is Xojo Enterprise Ready?

In the last couple of months, two of my friends and colleagues in the Xojo world have posted about Xojo being ready for the Business world.  Bob’s article Xojo Should Scream ‘Business’ was first back in late May was the first.  Then recently Kevin article Let’s make Xojo more business centric – Part 1 (of how many parts?).  Now I agree with them.  I have a different point of view.  Not just is Xojo ready for Business? but is it ready for Enterprise?

Enterprise customers due to their size are much more demanding and less demanding at the same time.  I know that sounds really odd but bare with me.  Before and with nocturnal coding monkeys, I have worked with large enterprise companies that were not only Fortune 500, Fortune 100 and Global 100 (yes, top 100 global companies!).  Hard to be more enterprise than them.

64-Bit app

Yes it is on the road map and Xojo is working very hard at making this possible. iOS is already 64-bit.  Mac and Windows desktops should be later this year (maybe even R3).  Console apps (Mac, Windows, and Linux??) this year too.  Linux desktop apps will take a little more time as there is a GTK2 vs GTK3 issues.

Now does every app need to be 64-bit? nope. Most apps won’t hit the 32-bit boundaries.  So being 64-bit is more a check mark on a form.  It also in their mind makes it harder to be locked into something when 32-bit is no longer able to run on newer operating systems.

synapsis: this will fix itself later this year(ish).

Data Location

Data location is a big issue in the enterprise.  As new “Heads of…” or “Vice President of…” come and go, the tool the data is stored in changes.  Microsoft SQL Server to Oracle to Sybase to MySQL to PostgreSQL to to to… Same data just a different database engine.  The issue is how do we update the application to read (and write) the data from the new source?  Having a very simple way to change the source type would be great.  With several of those database engines, you could write a way to make it generic enough to be able to switch back and forth.  But it is a lot of more work on the developer upfront. And we as developers are lazy so we aren’t going to do it unless we have to.

One option is to use an ORM.  Here at nocturnal coding monkeys, we use ORMs whenever it is feasible, which is almost always.  There are a few for Xojo and we have used all of the publicly available ones.  The one we use the most is ActiveRecord.  Bob has written it and has given it to the community.  We have used it with SQLite, MySQL, PostgreSQL and cubeSQL.  There are few nice things about AR (ActiveRecord).  First you can connect to multiple databases at the same time, just any given “table” or object type can only be from one database (can’t join two “users” tables for instance).  Also if you develop your app using SQLite on your laptop (or desktop?) then switch it to a centralized database like PostgreSQL is just a line or two to change and you are done.  So getting back to the issue when a new “Head of” comes in and switches the database engine, all we have to do is change a couple lines of code and recompile.  done.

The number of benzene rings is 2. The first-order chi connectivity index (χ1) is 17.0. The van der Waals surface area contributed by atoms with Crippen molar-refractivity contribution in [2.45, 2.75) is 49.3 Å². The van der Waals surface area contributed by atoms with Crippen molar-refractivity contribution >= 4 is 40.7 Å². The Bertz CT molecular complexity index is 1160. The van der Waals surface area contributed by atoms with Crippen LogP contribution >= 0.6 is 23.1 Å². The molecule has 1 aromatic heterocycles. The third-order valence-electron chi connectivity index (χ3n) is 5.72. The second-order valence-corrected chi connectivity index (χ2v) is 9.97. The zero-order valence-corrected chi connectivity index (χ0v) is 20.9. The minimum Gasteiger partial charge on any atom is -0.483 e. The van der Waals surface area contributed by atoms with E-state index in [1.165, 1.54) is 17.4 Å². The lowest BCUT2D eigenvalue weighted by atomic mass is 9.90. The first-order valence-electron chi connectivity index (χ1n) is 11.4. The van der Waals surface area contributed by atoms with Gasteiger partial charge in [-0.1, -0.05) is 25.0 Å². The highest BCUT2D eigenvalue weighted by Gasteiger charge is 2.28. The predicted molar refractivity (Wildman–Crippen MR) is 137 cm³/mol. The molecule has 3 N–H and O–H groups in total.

synapis: using a 3rd party ORM helps with this.

CI (continuous integration)

CI is one of the big keys to DevOps and the “new world order” in software development.  There will be another post about DevOps later.  But CI is very important to large organizations and lots of smaller ones.  I have worked with many organizations that you can not just deploy software to Production.  You check in your code to git/svn, then the CI server builds the software, tests the software (automated QA testing), package it up, and if everything is successful, deploy.  Back at XDC, the guys from Lighspeed told us how they cobbled tougher CI with Bamboo and Xojo.  They had to go through some serious hoops to get it to work.  I commend them on all their work.  But is should be easier. The next item would make this much much easier.  Command line compiling.

synapsis: command line compiling would make this a breeze.

Command Line Compiling

CLC is key for CI.  It is also important for people that are in the Alpha and Beta programs of Xojo.  There are several builds of each and it is hard to sit down and for each application one by one, load source code, test compile, if any errors, report them, then close the source code.  Now this is not just important to CI and the Alpha/Beta testers.  It is important for anyone that tries to stay current with the RapidReleaseModel that Xojo uses.  Between the internal code, OpenSource and customer code that we have, we could easily have north of fifty(50) Xojo repositories.  I don’t have the time to go through the code testing for every repo for every release.

As an Alpha and a Beta tester for Xojo, I would test every version they release (Alpha/Beta/GA) for all my repos if we had CLC.  I would script it and let er rip.  I also know people like Christian that has lots of code example that would love to do mass testing.  Also this will make it easier for Xojo to test all of their example code with every build too.  Helping to catch errors earlier.

synapsis: command line compiling would make all of our lives better.

recap

Is Xojo ready for the Business and for the Enterprise? sure it is.  Just as much as other languages.  Just needs some improvements to make it more of a yes.

-headmonkey

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